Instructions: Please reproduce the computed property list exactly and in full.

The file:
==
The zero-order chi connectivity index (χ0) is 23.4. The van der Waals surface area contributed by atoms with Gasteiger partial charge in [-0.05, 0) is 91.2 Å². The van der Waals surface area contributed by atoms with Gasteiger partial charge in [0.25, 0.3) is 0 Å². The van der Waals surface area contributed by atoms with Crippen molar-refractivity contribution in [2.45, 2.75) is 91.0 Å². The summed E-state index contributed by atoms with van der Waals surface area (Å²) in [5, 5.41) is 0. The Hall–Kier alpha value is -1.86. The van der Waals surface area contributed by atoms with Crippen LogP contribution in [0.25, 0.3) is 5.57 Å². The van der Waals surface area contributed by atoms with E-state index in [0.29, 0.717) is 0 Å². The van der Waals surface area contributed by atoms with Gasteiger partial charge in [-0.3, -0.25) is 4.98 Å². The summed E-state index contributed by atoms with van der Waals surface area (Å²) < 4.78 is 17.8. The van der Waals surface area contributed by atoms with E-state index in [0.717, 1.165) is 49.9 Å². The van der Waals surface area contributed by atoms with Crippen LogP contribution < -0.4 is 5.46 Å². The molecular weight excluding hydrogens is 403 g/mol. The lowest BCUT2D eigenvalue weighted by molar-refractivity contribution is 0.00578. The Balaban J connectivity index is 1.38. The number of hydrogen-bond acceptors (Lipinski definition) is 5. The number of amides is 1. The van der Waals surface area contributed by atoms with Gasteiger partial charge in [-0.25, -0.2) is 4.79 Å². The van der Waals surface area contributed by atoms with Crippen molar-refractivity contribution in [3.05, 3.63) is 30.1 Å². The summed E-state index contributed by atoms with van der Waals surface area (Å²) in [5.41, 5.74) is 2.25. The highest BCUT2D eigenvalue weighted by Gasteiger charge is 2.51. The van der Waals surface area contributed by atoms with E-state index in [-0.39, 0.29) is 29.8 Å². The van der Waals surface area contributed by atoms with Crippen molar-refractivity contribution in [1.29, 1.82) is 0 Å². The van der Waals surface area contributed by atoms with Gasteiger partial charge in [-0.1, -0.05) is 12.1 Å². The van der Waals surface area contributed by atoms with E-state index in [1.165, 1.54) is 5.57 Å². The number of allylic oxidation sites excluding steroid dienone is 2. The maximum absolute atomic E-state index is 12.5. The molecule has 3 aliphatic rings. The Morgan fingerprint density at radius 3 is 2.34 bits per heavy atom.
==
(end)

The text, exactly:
The zero-order chi connectivity index (χ0) is 23.4. The van der Waals surface area contributed by atoms with Gasteiger partial charge in [-0.05, 0) is 91.2 Å². The van der Waals surface area contributed by atoms with Gasteiger partial charge in [0.25, 0.3) is 0 Å². The van der Waals surface area contributed by atoms with Crippen molar-refractivity contribution in [2.45, 2.75) is 91.0 Å². The summed E-state index contributed by atoms with van der Waals surface area (Å²) in [5, 5.41) is 0. The Hall–Kier alpha value is -1.86. The van der Waals surface area contributed by atoms with Crippen LogP contribution in [0.25, 0.3) is 5.57 Å². The van der Waals surface area contributed by atoms with E-state index in [0.29, 0.717) is 0 Å². The van der Waals surface area contributed by atoms with Gasteiger partial charge in [-0.3, -0.25) is 4.98 Å². The summed E-state index contributed by atoms with van der Waals surface area (Å²) < 4.78 is 17.8. The van der Waals surface area contributed by atoms with E-state index in [0.717, 1.165) is 49.9 Å². The van der Waals surface area contributed by atoms with Crippen LogP contribution < -0.4 is 5.46 Å². The molecular weight excluding hydrogens is 403 g/mol. The lowest BCUT2D eigenvalue weighted by molar-refractivity contribution is 0.00578. The Balaban J connectivity index is 1.38. The number of hydrogen-bond acceptors (Lipinski definition) is 5. The number of amides is 1. The van der Waals surface area contributed by atoms with Gasteiger partial charge in [-0.25, -0.2) is 4.79 Å². The van der Waals surface area contributed by atoms with Crippen molar-refractivity contribution in [3.05, 3.63) is 30.1 Å². The summed E-state index contributed by atoms with van der Waals surface area (Å²) in [5.41, 5.74) is 2.25. The highest BCUT2D eigenvalue weighted by Gasteiger charge is 2.51. The van der Waals surface area contributed by atoms with E-state index in [-0.39, 0.29) is 29.8 Å². The van der Waals surface area contributed by atoms with Crippen molar-refractivity contribution in [1.29, 1.82) is 0 Å². The van der Waals surface area contributed by atoms with Gasteiger partial charge in [-0.1, -0.05) is 12.1 Å². The van der Waals surface area contributed by atoms with E-state index in [1.165, 1.54) is 5.57 Å². The number of allylic oxidation sites excluding steroid dienone is 2. The maximum absolute atomic E-state index is 12.5. The molecule has 3 aliphatic rings. The Morgan fingerprint density at radius 3 is 2.34 bits per heavy atom.